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There are other possibility depending on what pin you have available. One option might be to change the reload value of a timer if a timer output pin is free and it's not otherwise used internally.

 

[E2A]

Going back many years an ex-colleague put an R-2R-4R... resistor DAC on the address bus of his Z-80 based CP/M system and connected it to a moving coil voltmeter. The meter therefore indicated where in the address range the code was. A low voltage would indicate user code whereas a high voltage either somewhere in the BDOS or BIOS.

#1 Hardware Problem? https://www.avrfreaks.net/forum/...

#2 Hardware Problem? Read AVR042.

#3 All grounds are not created equal

#4 Have you proved your chip is running at xxMHz?

#5 "If you think you need floating point to solve the problem then you don't understand the problem. If you really do need floating point then you have a problem you do not understand."

Last Edited: Thu. Jul 11, 2019 - 06:44 PM
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If we assume the internal pull-up is 100k then an external pull-up of 200k, and a pull-down of 100k, will give you then numbers above.

 

I am afraid that in your case (internal pull-up is 100K), the external pull-up is 300K and the pull-down is 150K.

 

 

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KerimF wrote:

DDR=0 and PORT=0 ===> Vcc * R_dw / ( R_dw + R_up )

DDR=0 and PORT=0 ===> 0

This does not look right?  both ddr/port = 0 in both cases???

 

 

Jim

edit: I think you meant:

DDR=1 and PORT=0 ===> 0

 

Keys to wealth:

Invest for cash flow, not capital gains!

Wealth is attracted, not chased! 

Income is proportional to how many you serve!

If you want something you've never had...

...you must be willing to do something you've never done!

Lets go Brandon!

Last Edited: Thu. Jul 11, 2019 - 07:05 PM
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Thank you Jim.

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KerimF wrote:

DDR=1 and PORT=1 ===> 5V00

DDR=0 and PORT=1 ===> 3V31

DDR=1 and PORT=0 ===> 1V59

DDR=0 and PORT=0 ===> 1V59

DDR=0 and PORT=0 ===> 0V00

 

This still does not look right?  One more time please.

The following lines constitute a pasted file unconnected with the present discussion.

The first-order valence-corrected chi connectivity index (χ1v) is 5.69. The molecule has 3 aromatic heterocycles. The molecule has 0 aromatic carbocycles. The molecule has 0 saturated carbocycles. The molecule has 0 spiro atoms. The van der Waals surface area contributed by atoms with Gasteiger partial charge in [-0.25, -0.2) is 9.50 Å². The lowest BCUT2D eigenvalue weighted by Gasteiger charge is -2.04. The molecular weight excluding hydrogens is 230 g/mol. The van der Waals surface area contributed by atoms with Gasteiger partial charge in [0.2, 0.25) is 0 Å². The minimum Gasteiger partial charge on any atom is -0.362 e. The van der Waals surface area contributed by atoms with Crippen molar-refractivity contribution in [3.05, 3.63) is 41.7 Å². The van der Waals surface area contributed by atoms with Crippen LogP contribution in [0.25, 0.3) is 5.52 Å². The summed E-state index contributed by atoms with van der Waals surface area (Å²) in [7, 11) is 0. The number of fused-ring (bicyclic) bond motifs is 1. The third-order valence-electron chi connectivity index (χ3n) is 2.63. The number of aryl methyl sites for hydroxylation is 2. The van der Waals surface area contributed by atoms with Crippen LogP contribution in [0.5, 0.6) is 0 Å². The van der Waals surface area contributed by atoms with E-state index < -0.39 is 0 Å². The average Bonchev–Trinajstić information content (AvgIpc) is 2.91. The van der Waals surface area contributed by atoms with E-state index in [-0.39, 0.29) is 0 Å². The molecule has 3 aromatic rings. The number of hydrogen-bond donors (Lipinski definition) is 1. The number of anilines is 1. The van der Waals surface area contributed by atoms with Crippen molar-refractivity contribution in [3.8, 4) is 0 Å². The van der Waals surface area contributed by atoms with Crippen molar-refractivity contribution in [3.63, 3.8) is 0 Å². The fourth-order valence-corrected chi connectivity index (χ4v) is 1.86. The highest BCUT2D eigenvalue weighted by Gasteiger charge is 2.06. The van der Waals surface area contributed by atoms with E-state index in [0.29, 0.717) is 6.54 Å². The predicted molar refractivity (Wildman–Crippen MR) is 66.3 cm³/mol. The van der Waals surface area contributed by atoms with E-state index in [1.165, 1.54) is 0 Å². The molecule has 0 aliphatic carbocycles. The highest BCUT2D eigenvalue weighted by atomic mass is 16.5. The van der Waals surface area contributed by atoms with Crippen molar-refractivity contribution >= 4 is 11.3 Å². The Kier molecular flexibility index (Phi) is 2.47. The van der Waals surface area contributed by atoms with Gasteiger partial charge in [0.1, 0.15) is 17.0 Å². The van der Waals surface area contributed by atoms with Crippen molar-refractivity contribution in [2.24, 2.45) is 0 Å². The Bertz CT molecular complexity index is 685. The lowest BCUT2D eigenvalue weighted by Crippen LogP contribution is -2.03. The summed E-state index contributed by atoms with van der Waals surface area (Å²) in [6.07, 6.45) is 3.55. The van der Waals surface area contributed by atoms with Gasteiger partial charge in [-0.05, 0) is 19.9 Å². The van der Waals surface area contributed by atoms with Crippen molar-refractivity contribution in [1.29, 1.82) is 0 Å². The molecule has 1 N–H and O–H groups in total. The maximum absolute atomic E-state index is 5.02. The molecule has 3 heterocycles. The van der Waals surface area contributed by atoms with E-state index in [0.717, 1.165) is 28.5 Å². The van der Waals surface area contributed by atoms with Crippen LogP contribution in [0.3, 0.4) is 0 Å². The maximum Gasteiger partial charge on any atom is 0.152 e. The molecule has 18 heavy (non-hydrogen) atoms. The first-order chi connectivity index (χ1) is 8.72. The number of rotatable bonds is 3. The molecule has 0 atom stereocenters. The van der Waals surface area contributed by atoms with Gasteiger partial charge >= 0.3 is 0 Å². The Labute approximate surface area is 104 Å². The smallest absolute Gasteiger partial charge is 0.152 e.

Keys to wealth:

Invest for cash flow, not capital gains!

Wealth is attracted, not chased! 

Income is proportional to how many you serve!

If you want something you've never had...

...you must be willing to do something you've never done!

Lets go Brandon!

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Also many years ago, I have seen a similar thing done with a scope, using upper 8 bit of address bus as one axis, and lower 8 for the other.
I can only assume it wasn't all that useful, as I've not seen it suggested since.

Four legs good, two legs bad, three legs stable.

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ki0bk wrote:
Well one solution, and I did not think of this but read it here somewhere, is to have a soft uart (TX only) and send serial debug info out as needed and read the result using a logic analyzer......

Originally by Jack Ganssle I bellieve

http://www.ganssle.com/tem/tem226.htm

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N.Winterbottom wrote:

ki0bk wrote:
Well one solution, and I did not think of this but read it here somewhere, is to have a soft uart (TX only) and send serial debug info out as needed and read the result using a logic analyzer......

Originally by Jack Ganssle I bellieve

http://www.ganssle.com/tem/tem226.htm

Really? I'd have thought bit banging serial TX only was as old as the asynch serial protocol.

Four legs good, two legs bad, three legs stable.

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About where the code run , back in the old days (I think it was late 80's), one of my friends had a PC (80286 I think), that had a LED bar on the case, that showed where the code ran.